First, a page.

Role of the Salmonella pathogenicity island 1 effector proteins SipA, SopB, SopE, and SopE2 in Salmonella enterica subspecies 1 serovar Typhimurium colitis in streptomycin-pretreated mice.

Hapfelmeier, Siegfried; Ehrbar, Kristin; Stecher, Bärbel; Barthel, Manja; Kremer, Marcus; Hardt, Wolf-Dietrich (2004). Role of the Salmonella pathogenicity island 1 effector proteins SipA, SopB, SopE, and SopE2 in Salmonella enterica subspecies 1 serovar Typhimurium colitis in streptomycin-pretreated mice. Infection and immunity, 72(2), pp. 795-809. American Society for Microbiology 10.1128/IAI.72.2.795-809.2004

Full text not available from this repository. (Request a copy)

Salmonella enterica subspecies 1 serovar Typhimurium (serovar Typhimurium) induces enterocolitis in humans and cattle. The mechanisms of enteric salmonellosis have been studied most extensively in calf infection models. The previous studies established that effector protein translocation into host cells via the Salmonella pathogenicity island 1 (SPI-1) type III secretion system (TTSS) is of central importance in serovar Typhimurium enterocolitis. We recently found that orally streptomycin-pretreated mice provide an alternative model for serovar Typhimurium colitis. In this model the SPI-1 TTSS also plays a key role in the elicitation of intestinal inflammation. However, whether intestinal inflammation in calves and intestinal inflammation in streptomycin-pretreated mice are induced by the same SPI-1 effector proteins is still unclear. Therefore, we analyzed the role of the SPI-1 effector proteins SopB/SigD, SopE, SopE2, and SipA/SspA in elicitation of intestinal inflammation in the murine model. We found that sipA, sopE, and, to a lesser degree, sopE2 contribute to murine colitis, but we could not assign an inflammation phenotype to sopB. These findings are in line with previous studies performed with orally infected calves. Extending these observations, we demonstrated that in addition to SipA, SopE and SopE2 can induce intestinal inflammation independent of each other and in the absence of SopB. In conclusion, our data corroborate the finding that streptomycin-pretreated mice provide a useful model for studying the molecular mechanisms of serovar Typhimurium colitis and are an important starting point for analysis of the molecular events triggered by SopE, SopE2, and SipA in vivo.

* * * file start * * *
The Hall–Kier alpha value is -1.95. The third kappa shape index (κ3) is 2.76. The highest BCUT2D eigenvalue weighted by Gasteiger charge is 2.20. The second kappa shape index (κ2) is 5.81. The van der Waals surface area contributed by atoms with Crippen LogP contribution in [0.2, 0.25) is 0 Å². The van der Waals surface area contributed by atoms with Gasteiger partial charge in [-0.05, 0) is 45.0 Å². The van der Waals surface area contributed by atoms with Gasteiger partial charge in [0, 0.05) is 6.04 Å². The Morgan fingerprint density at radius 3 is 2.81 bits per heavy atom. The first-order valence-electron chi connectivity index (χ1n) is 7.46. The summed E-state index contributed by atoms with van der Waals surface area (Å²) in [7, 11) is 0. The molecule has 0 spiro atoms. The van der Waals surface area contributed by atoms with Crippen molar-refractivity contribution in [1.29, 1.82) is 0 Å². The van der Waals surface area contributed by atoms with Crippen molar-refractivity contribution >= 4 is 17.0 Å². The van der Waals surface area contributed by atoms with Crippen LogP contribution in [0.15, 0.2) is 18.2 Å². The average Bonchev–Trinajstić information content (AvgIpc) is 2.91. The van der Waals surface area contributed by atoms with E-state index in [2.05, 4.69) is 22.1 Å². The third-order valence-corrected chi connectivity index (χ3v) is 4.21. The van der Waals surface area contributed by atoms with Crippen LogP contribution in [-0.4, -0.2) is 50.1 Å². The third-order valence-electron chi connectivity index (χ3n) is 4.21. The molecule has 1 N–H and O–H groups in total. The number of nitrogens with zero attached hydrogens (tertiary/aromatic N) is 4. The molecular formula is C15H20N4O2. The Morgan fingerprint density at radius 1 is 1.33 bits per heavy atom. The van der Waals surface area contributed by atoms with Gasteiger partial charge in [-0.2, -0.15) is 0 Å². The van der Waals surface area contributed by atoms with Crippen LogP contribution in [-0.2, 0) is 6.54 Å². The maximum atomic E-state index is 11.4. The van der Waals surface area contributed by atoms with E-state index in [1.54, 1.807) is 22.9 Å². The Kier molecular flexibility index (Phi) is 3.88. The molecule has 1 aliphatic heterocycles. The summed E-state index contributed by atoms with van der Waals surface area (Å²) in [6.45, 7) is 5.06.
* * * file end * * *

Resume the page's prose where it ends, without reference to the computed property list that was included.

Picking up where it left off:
Item Type:

Journal Article (Original Article)

Division/Institute:

04 Faculty of Medicine > Service Sector > Institute for Infectious Diseases > Research

UniBE Contributor:

Hapfelmeier, Siegfried Hektor

ISSN:

0019-9567

Publisher:

American Society for Microbiology

Language:

English

Submitter:

Siegfried Hektor Hapfelmeier-Balmer

Date Deposited:

04 May 2015 15:07

Last Modified:

04 May 2015 15:07

Publisher DOI:

10.1128/IAI.72.2.795-809.2004

PubMed ID:

14742523

Additional Information:

Notes: PMC321604 Custom 1: papers3://publication/uuid/76E039DB-0E90-4EFE-AA35-555B7395F360 Date: 2004

URI:

https://boris.unibe.ch/id/eprint/67837

Actions (login required)

Edit item Edit item
Provide Feedback